Gov. David Paterson vetoed Friday a bill that would have required the state to notify communities about hospital closings and issue plans for filling the gap in health-care services in the affected areas, prompting criticism from the legislation’s sponsor, state Assemblyman Rory Lancman (D-Fresh Meadows).
Lancman said Paterson’s decision was especially worrisome in light of Queens’ recent loss of two major hospitals, Mary Immaculate in Jamaica and St. John’s in Elmhurst. Caritas Healthcare Network, which owned the two hospitals, at the end of February filed for bankruptcy protection and began the process of liquidating its assets within weeks.
“The governor’s veto is very disappointing and leaves the 2 million residents of Queens in the dark about how the health care services, which were lost when Mary Immaculate and St. John’s hospitals closed, will be made up for,” Lancman said.
The Hospital Closure Planning Act would have mandated the state Department of Health to hold hearings in communities affected by a hospital’s closing and issue a report within 60 days that would outline how the state would compensate for the loss.
The Assembly passed the bill in June and the state Senate in September. It was proposed by Lancman in the wake of three borough hospitals — St. John’s, Mary Immaculate and Parkway Hospital in Forest Hills — being shuttered between October 2008 and February 2009.
Paterson in his veto message to the Assembly said he did not approve the bill because the state Department of Health already has “a detailed process in place” that addresses the legislation’s concerns. In order for a medical facility to close, it must submit to the department a closure plan that includes notification to patients, the community, elected officials, union officials, other government agencies, physicians and staff, nursing homes, ambulance services, and referral services, Paterson said.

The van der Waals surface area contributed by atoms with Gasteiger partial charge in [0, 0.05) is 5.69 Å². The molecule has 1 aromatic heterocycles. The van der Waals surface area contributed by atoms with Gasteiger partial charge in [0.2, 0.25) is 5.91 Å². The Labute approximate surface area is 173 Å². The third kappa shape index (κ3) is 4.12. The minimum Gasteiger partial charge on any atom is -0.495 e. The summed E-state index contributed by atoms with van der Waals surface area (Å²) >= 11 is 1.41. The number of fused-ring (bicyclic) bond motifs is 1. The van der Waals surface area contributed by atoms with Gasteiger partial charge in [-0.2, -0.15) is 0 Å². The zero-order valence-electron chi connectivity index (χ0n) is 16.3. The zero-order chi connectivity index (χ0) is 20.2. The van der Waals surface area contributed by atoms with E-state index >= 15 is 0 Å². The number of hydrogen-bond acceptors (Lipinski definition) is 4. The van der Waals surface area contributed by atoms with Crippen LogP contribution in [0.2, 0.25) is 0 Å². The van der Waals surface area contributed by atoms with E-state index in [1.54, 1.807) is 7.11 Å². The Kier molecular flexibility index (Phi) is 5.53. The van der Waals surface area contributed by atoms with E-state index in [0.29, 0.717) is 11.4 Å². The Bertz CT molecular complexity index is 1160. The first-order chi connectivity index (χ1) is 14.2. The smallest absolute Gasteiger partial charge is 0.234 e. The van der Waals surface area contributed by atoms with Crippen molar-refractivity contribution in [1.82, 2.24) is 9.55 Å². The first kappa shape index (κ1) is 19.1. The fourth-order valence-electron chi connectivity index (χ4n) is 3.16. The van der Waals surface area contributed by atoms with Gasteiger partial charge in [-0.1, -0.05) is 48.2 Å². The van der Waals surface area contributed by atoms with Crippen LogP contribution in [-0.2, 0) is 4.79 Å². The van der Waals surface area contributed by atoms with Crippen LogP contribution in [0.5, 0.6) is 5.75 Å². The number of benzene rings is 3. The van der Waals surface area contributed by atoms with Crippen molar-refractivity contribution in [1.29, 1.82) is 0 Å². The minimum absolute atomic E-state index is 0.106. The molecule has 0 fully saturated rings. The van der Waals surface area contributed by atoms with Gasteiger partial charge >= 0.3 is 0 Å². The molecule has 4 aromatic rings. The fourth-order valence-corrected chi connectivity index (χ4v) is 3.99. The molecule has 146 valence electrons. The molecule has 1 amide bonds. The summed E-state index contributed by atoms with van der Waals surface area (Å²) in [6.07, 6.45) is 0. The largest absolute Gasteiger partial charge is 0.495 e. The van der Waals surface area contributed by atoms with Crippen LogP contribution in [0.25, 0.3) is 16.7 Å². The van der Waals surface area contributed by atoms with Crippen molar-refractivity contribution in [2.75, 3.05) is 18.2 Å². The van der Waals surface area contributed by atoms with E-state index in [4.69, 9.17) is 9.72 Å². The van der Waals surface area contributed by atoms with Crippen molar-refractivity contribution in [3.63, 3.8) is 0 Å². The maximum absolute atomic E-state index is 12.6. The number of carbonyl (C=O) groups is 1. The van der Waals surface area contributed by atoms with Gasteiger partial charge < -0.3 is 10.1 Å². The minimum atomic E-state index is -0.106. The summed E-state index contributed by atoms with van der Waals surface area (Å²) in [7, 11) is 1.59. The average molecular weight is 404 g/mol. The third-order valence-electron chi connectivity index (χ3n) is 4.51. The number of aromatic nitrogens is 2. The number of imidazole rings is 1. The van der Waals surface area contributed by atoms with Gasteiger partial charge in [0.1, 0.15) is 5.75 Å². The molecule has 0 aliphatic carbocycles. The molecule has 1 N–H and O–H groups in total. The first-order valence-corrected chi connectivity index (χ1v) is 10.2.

“Before approving any closure plan, DOH conducts an impact assessment on the ongoing ability of community residents, including uninsured and underserved populations, to access needed health care,” Paterson said in the veto statement. “…I believe the DOH process is thorough and robust, and I believe the alternate process proposed by the bill would be both burdensome and redundant.”
But Lancman and City Councilman James Gennaro (D-Fresh Meadows) said the bill is needed, especially in a community that is suffering what Lancman has called a health care crisis.
“This law would make the state government more accountable to the people,” Gennaro said. “Through the veto of this good bill, the governor has sent the strong message that he favors unaccountable bureaucrats over the voice of the people. I urge the legislation to override this unfortunate veto.”
Lancman had been concerned Paterson would axe the bill and had regularly communicated with the governor’s office about the legislation in the week leading up to Paterson’s veto.
“I had conversations with the governor’s office about why I thought the bill was necessary, what it did, how it didn’t cost any money,” Lancman said.
Lancman said he plans to work with Paterson’s office about further health care legislation.
“We’d like to sit down with the governor’s office and the Senate and see if going forward we can address the governor’s concerns and see if we can put forward legislation or regulations to accomplish what we wanted to accomplish with this bill,” Lancman said. “The crisis in health care in Queens is not new, so our determination to fix it will not end with this setback.”
Though many elected officials said they wanted to see health care services return to the Mary Immaculate and St. John’s sites, it is unclear what the properties will become. The public auction for the two-acre St. John’s campus and four-acre Mary Immaculate site is scheduled for Friday, Oct. 16. The starting bid for St. John’s is $13.5 million and $4.35 million for Mary Immaculate.
Reach reporter Anna Gustafson by e-mail at agustafson
©2009 Community News Group
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